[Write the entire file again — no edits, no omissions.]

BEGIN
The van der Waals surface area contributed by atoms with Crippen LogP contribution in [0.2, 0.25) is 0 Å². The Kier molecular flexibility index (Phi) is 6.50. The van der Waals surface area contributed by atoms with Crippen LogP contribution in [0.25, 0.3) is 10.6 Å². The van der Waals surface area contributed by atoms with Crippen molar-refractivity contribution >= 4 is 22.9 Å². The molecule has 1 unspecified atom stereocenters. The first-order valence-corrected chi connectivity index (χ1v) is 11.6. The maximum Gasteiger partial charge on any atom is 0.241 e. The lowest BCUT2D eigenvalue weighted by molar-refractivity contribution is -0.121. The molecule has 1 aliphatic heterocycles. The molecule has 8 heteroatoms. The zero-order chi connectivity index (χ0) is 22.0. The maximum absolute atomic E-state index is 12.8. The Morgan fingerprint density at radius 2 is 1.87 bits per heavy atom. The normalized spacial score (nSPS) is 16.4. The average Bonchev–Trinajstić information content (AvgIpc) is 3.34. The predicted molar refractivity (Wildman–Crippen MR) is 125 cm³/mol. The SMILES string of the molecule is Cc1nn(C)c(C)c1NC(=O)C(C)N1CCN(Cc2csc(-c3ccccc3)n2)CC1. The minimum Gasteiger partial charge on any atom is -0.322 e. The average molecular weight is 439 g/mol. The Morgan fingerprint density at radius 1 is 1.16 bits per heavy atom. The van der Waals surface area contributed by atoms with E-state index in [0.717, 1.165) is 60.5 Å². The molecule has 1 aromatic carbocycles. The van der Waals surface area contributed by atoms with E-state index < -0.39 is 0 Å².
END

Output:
The van der Waals surface area contributed by atoms with Crippen LogP contribution in [0.2, 0.25) is 0 Å². The Kier molecular flexibility index (Phi) is 6.50. The van der Waals surface area contributed by atoms with Crippen LogP contribution in [0.25, 0.3) is 10.6 Å². The van der Waals surface area contributed by atoms with Crippen molar-refractivity contribution >= 4 is 22.9 Å². The molecule has 1 unspecified atom stereocenters. The first-order valence-corrected chi connectivity index (χ1v) is 11.6. The maximum Gasteiger partial charge on any atom is 0.241 e. The lowest BCUT2D eigenvalue weighted by molar-refractivity contribution is -0.121. The molecule has 1 aliphatic heterocycles. The molecule has 8 heteroatoms. The zero-order chi connectivity index (χ0) is 22.0. The maximum absolute atomic E-state index is 12.8. The Morgan fingerprint density at radius 2 is 1.87 bits per heavy atom. The normalized spacial score (nSPS) is 16.4. The average Bonchev–Trinajstić information content (AvgIpc) is 3.34. The predicted molar refractivity (Wildman–Crippen MR) is 125 cm³/mol. The SMILES string of the molecule is Cc1nn(C)c(C)c1NC(=O)C(C)N1CCN(Cc2csc(-c3ccccc3)n2)CC1. The minimum Gasteiger partial charge on any atom is -0.322 e. The average molecular weight is 439 g/mol. The Morgan fingerprint density at radius 1 is 1.16 bits per heavy atom. The van der Waals surface area contributed by atoms with E-state index in [0.717, 1.165) is 60.5 Å². The molecule has 1 aromatic carbocycles. The van der Waals surface area contributed by atoms with E-state index < -0.39 is 0 Å².